So what has the above got to do with Covid-19? Simply this - I now have the time and energy to reflect on many things. This must apply to so many others and of course the evidence is here in the journal, for which I give heartfelt thanks...



Gratefully Sheltering

James Oglethorpe, Virginia, USA




Semi-circular stairs lead up

to a stone archway where a cellist 

sits alone, sheltering from the rain,

playing Bach, notes as intricate as raindrops

that fall drip, drop, glissando,

energetic as a flock of birds rising

from the square into clean air,

pulsing over empty streets,

swooping low, shuffling,

like an audience shaking out their coats,

settling into their seats in a concert hall,

flocking unmasked into the close confines 

of a shared space, breathing the same air,

moved as one by a cellist,

playing for herself, playing for us, 

up there on the stage on top of stone steps,

notes warm as waning memories

of fingers intertwining, and fingertips

soft touching the skin of your cheek.


Hello from Eastbourne

Macrae children

The shed by Franklin Lewis Macrae


My mum has pointed out a few times that I should be writing 'my dad/sister/mum and I', not 'me and my mum/dad/sister'. Today I will remember.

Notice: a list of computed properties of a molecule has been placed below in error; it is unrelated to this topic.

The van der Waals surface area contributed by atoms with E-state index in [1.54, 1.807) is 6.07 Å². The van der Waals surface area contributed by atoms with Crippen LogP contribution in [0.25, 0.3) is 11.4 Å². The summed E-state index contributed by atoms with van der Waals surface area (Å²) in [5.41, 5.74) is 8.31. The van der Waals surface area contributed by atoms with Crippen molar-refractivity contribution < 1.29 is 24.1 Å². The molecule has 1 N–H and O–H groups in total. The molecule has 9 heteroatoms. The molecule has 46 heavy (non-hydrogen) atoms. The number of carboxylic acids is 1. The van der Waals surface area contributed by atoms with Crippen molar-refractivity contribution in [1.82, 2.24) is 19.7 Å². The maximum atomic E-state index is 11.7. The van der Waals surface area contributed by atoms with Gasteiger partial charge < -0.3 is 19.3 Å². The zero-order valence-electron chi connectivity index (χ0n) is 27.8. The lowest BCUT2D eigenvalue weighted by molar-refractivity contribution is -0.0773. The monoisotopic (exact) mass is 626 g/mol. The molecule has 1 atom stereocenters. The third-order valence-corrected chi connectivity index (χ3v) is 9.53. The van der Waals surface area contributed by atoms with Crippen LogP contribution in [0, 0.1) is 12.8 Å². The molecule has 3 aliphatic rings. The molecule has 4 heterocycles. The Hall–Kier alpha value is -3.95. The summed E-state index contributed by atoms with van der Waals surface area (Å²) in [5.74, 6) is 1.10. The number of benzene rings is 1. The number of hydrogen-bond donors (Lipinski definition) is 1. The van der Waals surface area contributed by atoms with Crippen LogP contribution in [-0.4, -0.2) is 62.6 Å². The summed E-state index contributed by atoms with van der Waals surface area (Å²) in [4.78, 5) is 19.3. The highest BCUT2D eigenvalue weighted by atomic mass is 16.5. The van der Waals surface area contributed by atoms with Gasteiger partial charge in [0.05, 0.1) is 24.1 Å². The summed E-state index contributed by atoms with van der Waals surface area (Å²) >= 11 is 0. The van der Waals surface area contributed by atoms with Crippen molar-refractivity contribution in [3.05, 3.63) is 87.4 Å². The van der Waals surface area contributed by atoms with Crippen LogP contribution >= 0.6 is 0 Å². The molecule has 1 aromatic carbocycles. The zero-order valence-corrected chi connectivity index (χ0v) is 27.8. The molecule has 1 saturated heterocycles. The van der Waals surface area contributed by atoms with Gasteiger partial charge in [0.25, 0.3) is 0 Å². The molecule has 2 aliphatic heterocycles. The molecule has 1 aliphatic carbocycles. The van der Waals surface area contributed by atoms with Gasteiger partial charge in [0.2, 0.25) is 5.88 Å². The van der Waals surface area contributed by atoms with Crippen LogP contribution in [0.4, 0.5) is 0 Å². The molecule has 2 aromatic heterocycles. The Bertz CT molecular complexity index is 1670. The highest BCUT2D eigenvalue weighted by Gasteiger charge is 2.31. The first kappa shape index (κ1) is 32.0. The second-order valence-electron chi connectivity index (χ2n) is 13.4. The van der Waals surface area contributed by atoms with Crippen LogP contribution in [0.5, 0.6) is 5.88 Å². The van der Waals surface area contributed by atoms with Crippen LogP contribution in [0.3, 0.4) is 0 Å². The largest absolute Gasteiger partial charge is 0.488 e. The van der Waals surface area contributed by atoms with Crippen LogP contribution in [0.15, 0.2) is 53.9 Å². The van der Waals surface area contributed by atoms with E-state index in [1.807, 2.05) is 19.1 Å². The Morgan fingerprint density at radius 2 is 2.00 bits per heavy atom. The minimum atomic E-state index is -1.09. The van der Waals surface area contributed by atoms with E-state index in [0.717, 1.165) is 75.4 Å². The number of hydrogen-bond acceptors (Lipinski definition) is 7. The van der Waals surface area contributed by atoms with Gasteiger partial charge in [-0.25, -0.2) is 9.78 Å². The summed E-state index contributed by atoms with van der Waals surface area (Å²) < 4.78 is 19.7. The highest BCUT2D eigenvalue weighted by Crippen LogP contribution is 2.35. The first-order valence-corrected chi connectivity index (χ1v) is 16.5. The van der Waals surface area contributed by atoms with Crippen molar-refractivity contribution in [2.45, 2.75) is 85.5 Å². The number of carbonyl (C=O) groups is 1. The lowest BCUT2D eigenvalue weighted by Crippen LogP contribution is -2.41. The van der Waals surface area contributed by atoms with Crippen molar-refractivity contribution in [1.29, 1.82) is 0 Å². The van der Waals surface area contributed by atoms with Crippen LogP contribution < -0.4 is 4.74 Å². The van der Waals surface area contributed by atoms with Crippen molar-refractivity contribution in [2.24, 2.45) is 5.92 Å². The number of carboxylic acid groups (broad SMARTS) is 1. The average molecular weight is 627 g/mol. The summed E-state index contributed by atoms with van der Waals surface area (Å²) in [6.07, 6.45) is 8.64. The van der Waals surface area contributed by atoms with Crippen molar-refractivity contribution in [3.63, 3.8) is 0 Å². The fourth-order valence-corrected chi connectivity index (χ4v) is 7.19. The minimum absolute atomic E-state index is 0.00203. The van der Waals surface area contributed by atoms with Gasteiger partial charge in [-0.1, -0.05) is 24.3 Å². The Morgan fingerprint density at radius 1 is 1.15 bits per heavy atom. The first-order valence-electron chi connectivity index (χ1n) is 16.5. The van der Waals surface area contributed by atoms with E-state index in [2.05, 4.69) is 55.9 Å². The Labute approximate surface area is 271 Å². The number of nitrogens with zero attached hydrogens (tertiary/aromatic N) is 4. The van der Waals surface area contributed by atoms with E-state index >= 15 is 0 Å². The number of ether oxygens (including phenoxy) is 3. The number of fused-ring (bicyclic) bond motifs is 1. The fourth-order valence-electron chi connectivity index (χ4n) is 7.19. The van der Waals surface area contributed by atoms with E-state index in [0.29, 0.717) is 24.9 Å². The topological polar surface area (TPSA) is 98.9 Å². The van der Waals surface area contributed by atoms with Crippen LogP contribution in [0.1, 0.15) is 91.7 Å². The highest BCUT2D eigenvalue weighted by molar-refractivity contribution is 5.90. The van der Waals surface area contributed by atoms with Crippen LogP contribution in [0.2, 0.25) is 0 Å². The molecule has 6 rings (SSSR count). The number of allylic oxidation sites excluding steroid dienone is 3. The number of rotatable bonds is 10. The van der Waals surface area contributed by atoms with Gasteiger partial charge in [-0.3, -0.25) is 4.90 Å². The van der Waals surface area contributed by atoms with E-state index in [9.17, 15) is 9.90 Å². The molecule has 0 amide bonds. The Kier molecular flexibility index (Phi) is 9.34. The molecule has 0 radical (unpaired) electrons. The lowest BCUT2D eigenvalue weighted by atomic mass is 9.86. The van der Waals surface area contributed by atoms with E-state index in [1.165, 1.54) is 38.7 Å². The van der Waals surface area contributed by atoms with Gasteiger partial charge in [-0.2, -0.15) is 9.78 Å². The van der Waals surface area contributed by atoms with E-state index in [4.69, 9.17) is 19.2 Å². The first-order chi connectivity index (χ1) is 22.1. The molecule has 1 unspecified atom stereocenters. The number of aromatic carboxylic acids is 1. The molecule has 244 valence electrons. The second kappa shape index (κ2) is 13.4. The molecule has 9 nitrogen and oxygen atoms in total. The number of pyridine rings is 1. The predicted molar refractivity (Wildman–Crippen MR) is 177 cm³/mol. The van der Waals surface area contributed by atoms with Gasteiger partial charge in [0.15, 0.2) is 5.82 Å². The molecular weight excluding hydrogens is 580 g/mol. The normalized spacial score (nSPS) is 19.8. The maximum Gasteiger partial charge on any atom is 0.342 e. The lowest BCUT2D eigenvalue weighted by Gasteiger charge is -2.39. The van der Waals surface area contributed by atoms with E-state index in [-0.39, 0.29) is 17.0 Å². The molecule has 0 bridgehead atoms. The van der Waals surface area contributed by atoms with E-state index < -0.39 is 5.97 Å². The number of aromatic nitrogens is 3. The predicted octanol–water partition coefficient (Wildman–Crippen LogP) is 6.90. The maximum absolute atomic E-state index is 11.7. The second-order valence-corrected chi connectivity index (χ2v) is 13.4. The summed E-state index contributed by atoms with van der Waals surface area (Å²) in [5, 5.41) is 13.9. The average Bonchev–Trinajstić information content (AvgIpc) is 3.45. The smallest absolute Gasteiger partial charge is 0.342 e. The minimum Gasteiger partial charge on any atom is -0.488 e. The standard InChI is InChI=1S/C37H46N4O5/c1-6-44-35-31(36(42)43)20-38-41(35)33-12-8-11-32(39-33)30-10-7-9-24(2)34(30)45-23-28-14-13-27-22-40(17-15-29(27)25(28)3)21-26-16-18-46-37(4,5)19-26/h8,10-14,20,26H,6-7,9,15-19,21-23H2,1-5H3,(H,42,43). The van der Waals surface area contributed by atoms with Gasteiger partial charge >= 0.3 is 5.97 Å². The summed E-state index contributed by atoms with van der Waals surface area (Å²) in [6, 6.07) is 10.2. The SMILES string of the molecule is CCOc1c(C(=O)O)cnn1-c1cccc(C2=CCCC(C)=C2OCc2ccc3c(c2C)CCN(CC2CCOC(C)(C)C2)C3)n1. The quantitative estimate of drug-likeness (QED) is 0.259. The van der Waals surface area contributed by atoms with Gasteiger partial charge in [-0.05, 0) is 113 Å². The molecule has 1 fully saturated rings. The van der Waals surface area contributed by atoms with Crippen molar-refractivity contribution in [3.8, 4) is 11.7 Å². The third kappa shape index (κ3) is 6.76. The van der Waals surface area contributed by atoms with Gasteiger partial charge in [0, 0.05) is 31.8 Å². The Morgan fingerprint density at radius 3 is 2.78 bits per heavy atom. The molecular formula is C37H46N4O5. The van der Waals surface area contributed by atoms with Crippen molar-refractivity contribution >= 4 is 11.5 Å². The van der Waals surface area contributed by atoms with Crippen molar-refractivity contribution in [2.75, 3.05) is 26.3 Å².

Over the weekend, my dad and I took down our rotten shed. It was riddled with woodworm and mould with a hole in the roof. My dad and I took out the windows and the shelves inside. We salvaged one of the old windows to make mum a cold frame, although my dad said the glass is very old and brittle. After that, we used a sledgehammer and a crowbar and I stood on the garden wall and smashed the roof down. The noise was tremendously loud and sometimes I had to let go of the sledgehammer as it went through the roof! We didn't want lots of splinters everyway so we cut down the walls with a saw rather than smashing them down. We stacked some for kindling but the rest of the shed has been stacked in a lane in our garden. My mum also packed a lot of it into a huge builder's bag. The problem is now is that all the tips are closed and we can't get rid of it. My mum did say this to my dad before we took it down. However, the space is very nice, you can see the old wall. My mum wants to put a pergola there with comfy chairs and a firepit. It will be nice to sit there.

I saw on the news that Corona is infecting kids in a lethal way that the doctors don't really understand yet. I spoke with my parents about it. I am extremely worried. I'm not worried about myself but I am worried about Marli because she has asthma. I'm worried for the children, I feel so upset for them. Most of them are under five, it's so upsetting. I feel so sad for the oldies that have died or are in danger too, I cried because a lot of them are dying on their own with no family there. I don't like seeing people wearing masks, it's frightening and sometimes, they don't keep their social distance. I had to sleep in my mum and dad's bed with them last night and I had a lie in this morning. My dad said we can have a film night this week. He has ordered some dvds.